Thursday, May 8, 2014
C.A. Rules for Lawyers in ‘Settle-and-Sue’ Malpractice Case
Panel Says Lack of Causation Sinks Ex-Client’s Claim Attorney Botched Support Settlement
By KENNETH OFGANG, Staff Writer
The Court of Appeal for this district has upheld a summary judgment rejecting a Ventura County man’s malpractice suit against the law firm that represented him in his divorce, saying he could not prove that bad advice caused him to accept an unfavorable settlement.
The plaintiff, Alexander Namikas, claimed that Paul A. Miller of Lowthorp, Richards, McMillan, Miller & Templeman P.C. was negligent in not advising him to obtain a forensic analysis of his family’s lifestyle before agreeing to pay $7,000 in permanent monthly spousal support. Such an analysis, he said, would have shown that the settlement was excessive, and he would have rejected it.
But Justice Steven Perren, writing for Div. Six, said that even if Miller was negligent, Namikas’ “settle and sue” malpractice claim failed because there was no substantial evidence that Namikas’ wife would have accepted a smaller settlement, or that the forensic analysis would have persuaded a judge to award less.
The opinion was filed April 14 and certified yesterday for publication.
Joanne Namikas filed for divorce in 2000. Papers filed in the action showed that the husband—a dentist—was earning more than $314,000 a year, while the wife— a pharmacist who had worked part-time while raising the couple’s children—was earning about $44,000 annually.
The wife continued to work part-time after the couple separated, before undergoing treatment at the Betty Ford clinic. The parties entered into a marital settlement agreement giving the wife the couple’s second home, plus two properties that were producing $3,000 a month in rental income, and the $7,000 monthly support.
The parties stipulated that the support was calculated on the basis of the DissoMaster computer program, pegging the husband’s “compromise” income at nearly $28,000 monthly and imputing an income of $4,000 monthly to the wife.
In 2008, Namikas consulted another attorney, who recommended an analysis of the ex-wife’s needs measured by the marital standard of living. He then went back to Miller, who retained a forensic accountant, who opined that Joanne Namikas could maintain her lifestyle during the marriage on $7,738 monthly, or $738 more than her imputed employment earnings and rental income.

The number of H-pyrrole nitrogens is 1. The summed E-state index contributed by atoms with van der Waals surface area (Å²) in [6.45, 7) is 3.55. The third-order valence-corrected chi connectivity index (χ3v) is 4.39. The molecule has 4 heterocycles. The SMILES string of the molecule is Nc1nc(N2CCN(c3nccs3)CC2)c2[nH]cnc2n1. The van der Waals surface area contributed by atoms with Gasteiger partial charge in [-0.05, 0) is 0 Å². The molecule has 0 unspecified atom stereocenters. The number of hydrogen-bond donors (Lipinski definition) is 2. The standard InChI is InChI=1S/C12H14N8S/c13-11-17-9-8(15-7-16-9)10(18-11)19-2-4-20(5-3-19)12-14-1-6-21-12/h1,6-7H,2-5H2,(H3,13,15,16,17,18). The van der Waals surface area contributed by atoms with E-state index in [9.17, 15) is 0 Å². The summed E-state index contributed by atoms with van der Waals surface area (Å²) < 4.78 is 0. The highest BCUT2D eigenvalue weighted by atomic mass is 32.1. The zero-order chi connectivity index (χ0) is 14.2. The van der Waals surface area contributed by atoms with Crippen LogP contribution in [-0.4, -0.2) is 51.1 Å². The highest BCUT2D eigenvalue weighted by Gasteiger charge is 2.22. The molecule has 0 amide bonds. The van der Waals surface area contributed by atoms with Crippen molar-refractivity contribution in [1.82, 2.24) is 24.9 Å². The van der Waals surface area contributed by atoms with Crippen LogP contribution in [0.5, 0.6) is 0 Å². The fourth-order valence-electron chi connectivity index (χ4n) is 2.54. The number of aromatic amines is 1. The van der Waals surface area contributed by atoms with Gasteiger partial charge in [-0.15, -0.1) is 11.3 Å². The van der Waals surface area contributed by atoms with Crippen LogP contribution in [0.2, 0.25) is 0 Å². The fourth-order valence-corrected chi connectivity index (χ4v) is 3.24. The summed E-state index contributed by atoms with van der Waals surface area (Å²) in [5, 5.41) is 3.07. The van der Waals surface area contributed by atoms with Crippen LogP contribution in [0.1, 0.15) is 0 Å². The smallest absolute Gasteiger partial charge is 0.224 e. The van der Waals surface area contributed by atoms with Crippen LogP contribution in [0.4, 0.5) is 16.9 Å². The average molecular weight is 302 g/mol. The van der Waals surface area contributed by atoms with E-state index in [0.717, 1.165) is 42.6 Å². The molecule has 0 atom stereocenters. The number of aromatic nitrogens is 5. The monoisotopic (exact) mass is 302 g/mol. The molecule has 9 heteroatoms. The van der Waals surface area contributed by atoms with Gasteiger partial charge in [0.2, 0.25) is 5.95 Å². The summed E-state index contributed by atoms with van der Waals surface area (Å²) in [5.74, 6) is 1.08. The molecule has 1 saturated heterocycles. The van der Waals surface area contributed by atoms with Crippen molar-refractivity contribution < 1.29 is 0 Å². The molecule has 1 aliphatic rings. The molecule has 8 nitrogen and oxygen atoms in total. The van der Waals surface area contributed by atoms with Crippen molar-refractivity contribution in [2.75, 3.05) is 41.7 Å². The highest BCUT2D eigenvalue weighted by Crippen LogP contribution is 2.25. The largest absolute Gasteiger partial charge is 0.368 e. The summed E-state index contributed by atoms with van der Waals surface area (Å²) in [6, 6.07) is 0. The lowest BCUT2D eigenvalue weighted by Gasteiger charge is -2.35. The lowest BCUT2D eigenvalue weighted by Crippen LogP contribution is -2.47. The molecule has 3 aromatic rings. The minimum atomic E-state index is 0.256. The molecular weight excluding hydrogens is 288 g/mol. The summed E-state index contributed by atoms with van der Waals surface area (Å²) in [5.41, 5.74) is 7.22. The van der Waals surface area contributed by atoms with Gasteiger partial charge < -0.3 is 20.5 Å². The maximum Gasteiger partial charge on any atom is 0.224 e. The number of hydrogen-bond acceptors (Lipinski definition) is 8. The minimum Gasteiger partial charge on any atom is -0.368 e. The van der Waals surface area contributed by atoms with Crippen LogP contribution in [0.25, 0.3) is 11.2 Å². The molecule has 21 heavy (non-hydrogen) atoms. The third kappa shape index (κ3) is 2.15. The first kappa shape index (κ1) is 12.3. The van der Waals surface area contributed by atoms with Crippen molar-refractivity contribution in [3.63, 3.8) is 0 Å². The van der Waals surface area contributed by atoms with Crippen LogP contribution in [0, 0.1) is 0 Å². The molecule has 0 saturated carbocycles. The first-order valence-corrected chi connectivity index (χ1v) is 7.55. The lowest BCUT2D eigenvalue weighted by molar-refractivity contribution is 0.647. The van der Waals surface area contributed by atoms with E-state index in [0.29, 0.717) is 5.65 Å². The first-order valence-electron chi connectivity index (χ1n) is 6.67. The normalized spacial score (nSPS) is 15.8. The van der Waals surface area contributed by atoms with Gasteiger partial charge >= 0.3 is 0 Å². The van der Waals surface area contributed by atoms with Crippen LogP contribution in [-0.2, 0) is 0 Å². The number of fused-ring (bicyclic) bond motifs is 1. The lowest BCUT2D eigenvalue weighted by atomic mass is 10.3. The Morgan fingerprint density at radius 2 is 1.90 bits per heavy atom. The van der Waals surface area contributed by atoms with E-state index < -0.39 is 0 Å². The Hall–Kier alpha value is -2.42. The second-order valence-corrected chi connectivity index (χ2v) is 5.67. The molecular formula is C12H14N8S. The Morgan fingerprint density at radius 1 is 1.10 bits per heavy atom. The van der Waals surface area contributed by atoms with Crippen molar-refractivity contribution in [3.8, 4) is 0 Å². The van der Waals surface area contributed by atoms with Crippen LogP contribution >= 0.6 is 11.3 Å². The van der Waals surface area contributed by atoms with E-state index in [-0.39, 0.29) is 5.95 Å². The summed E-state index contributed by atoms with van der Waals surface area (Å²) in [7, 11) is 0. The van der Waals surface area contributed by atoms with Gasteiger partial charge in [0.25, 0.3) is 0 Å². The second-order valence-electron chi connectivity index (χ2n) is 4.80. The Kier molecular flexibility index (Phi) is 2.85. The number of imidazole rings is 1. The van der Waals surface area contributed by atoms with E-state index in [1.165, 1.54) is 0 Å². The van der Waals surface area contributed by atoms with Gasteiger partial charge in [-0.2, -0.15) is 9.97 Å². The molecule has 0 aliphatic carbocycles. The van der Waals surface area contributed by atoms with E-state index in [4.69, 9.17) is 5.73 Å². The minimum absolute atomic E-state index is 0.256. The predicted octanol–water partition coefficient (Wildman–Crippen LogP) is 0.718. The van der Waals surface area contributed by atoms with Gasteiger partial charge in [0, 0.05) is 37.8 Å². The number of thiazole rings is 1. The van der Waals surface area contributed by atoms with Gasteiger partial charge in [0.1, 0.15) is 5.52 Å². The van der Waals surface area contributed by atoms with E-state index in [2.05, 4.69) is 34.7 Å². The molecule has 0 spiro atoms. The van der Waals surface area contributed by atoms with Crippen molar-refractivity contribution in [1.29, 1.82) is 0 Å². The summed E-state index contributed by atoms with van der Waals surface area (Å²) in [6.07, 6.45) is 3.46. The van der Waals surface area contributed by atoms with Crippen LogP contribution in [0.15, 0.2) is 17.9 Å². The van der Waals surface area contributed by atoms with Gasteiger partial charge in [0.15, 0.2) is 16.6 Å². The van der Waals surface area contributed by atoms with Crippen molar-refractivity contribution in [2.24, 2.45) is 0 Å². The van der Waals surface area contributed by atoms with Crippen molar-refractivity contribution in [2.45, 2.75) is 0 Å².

Alexander Namikas then hired a new lawyer to petition for modification of spousal support. In 2012, eight years after the original settlement, Judge William Liebmann reduced support to $2,750 per month for two years, and to zero thereafter.
Namikas then sued Miller and his firm, contending that if they had retained the accountant during the original proceedings, and he had given the analysis he did, Namikas would not have entered into a settlement with such a high support amount.
Denial of Negligence
The attorneys, in moving for summary judgment, denied being negligent and contended that even if they were, such negligence would not have been a legal cause of any damages suffered by the client because he would not have been able to get a more favorable settlement or judgment.
Among the evidence they submitted were declarations from Joanne Namikas, who said she would not have settled for less unless her attorney advised her to, and from her attorney, who said he would not have recommended she accept less, even if he had been provided with the accountant’s analysis.
The plaintiff presented a declaration from an experienced family law attorney who opined that the attorneys failed to practice at the standard of care expected of family law attorneys in the jurisdiction because they agreed to a settlement based on DissoMaster—which is intended to be used to calculate temporary, not permanent, awards—and because they failed to “strongly” recommend that a standard-of-living analysis be obtained prior to settling.
Element of Causation
Ventura Superior Court Judge Rebecca S. Riley ruled that there were triable issues as to breach of duty, but not as to the essential element of causation.
Perren, writing yesterday for the Court of Appeal, agreed.
“Namikas’s expert evidence failed to raise a triable issue because it focused on the marital standard of living without taking into account all of the relevant statutory factors or the broad discretion afforded the trial court in determining the weight to accord each factor,” the justice wrote.
He noted that at the time of the settlement, the wife was unemployed, had recently undergone substance abuse treatment, and was 50 years old, while the husband’s earnings, by at least one measure, exceeded $30,000 a month. It was by no means clear that by going to trial, the husband could have obtained a result that would have been better than the settlement, which enabled him to avoid trial costs and the possibility of having to pay his and his wife’s attorney fees, and to ensure that his support payments would be less than $3,900 per month after taxes.
The fact that the support payments were significantly reduced eight years after the settlement, Perren went on to say, also did not raise a triable issue.
The reduction, the justice explained, was based on the wife’s failure to undertake efforts to improve her financial situation after a lengthy period of time. “It is not logical to infer that a court would have made the same or similar order eight years earlier,” he wrote.
The case is Namikas v. Miller, 14 S.O.S. 2339.
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